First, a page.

Obamacare’s Big Fail

Consumers struggle under weight of rising health costs

by Ramin Oskoui, MD | Updated 07 Dec 2015 at 5:40 AM

It all sounded so promising, didn’t it? Obamacare would “finally reduce the costs of health care,” and “be the largest deficit reduction plan in over a decade.”

That was President Obama’s promise in 2009.

Sure. And lollipops would fall from the sky and chocolate bars would grow on bushes.

Ask any individual or small business owner what has happened to their health care costs since that promise was made. Prices have continued to rise substantially. In my own cardiology practice, the irony is that the rising cost of the drugs, treatments or insurance that should help my patients recover from illness or avoid cardiac issues in the first place are among the reasons they feel increasingly stressed, which puts them at risk for additional health-related events.

One patient said to me last week, “This new heart failure drug does make me feel better. But I can’t afford the extra $350 a month.”

It is one of several drugs he needs to live longer and stay out of the hospital.

It was always assumed that government intervention would decrease costs, or at least bend the cost curve from rising.

Yet when the next president takes office, the deficit will have doubled since that fateful promise of "the largest deficit reduction in over a decade" was made. In my opinion, higher prescription drug prices are a major reason both individual out-of-pocket costs are higher and government spending on health care continues to rise.

U.S. health care spending increased 5.3 percent following growth of 2.9 percent in 2013 to reach $3 trillion, or $9,523 per person. The faster growth experienced in 2014 was primarily due to the major coverage expansions under the Affordable Care Act, particularly for Medicaid and private health insurance.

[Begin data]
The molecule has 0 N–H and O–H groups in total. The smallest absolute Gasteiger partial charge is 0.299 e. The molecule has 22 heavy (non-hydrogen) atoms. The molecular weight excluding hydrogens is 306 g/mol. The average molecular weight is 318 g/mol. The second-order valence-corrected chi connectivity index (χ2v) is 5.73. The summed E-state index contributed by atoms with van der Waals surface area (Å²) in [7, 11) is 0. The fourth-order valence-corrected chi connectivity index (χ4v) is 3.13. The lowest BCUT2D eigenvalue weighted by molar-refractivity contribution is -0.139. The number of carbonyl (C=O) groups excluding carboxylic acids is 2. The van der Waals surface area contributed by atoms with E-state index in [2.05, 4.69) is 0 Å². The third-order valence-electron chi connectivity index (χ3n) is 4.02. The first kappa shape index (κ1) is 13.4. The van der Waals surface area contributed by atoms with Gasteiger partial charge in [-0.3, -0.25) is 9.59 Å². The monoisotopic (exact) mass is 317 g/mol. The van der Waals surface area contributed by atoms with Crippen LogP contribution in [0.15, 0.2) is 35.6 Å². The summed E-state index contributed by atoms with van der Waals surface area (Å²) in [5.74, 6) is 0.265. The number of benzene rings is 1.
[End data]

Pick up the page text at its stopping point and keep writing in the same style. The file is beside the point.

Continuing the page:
Americans pay much higher prices for prescription drugs than citizens of other developed countries. Sometimes, as in the case of the hepatitis drug Sovaldi, Americans pay a hundred times more. Big Pharma continues to lobby for laws that not only handcuff Medicare from negotiating drug costs, but also continue to hold American consumers captive as prescription drug buyers, legally barring them from purchasing drugs from other countries.

Drugs are specifically exempted from the “first sale rule” for putative safety reasons. But do we really think that drugs purchased in retail pharmacies in Canada are any less safe as to justify a 300-percent markup across the border in the U.S.?

The only reason other countries can negotiate down the price is that we are left to play the sucker.

The Maine Pharmacy Act was enacted two years ago in response to this growing cost and had broad community and business support in that state. No matter. Judge Nancy Torresen decided that the first-in-the-nation law was pre-empted by federal law — a law that Big Pharma lobbyists got passed to ensure their profits.

A simple solution exists: “Most Favored Nation.” In international economic relations and international politics, "most favored nation" is a status or level of treatment accorded by one country to another in international trade. The term means that the country, which is the recipient of this treatment, must receive equal trade advantages as the "most favored nation" by the country granting such treatment such as costs or tariffs.

By applying this to drug costs, Americans could quickly be paying the least of any country. This would also lower costs across the board more quickly than any other interventions (including letting Medicare negotiate). It bypasses the negotiation process. It simply says: OK, other countries do the negotiating and we'll get the benefit.

It also reveals a fundamental economic truth that the only reason the other countries can negotiate down the price is that we are left to play the sucker.

The fact that none of the presidential candidates, including two retired doctors (Ben Carson and Rand Paul) offer any practical solutions frustrates both health professionals like myself and patients who increasingly don’t fill potentially life-saving prescriptions. It’s a real and daily struggle my patients have.

Dr. Ramin Oskoui, a cardiologist in the D.C. metropolitan area, is CEO of Foxhall Cardiology PC. 

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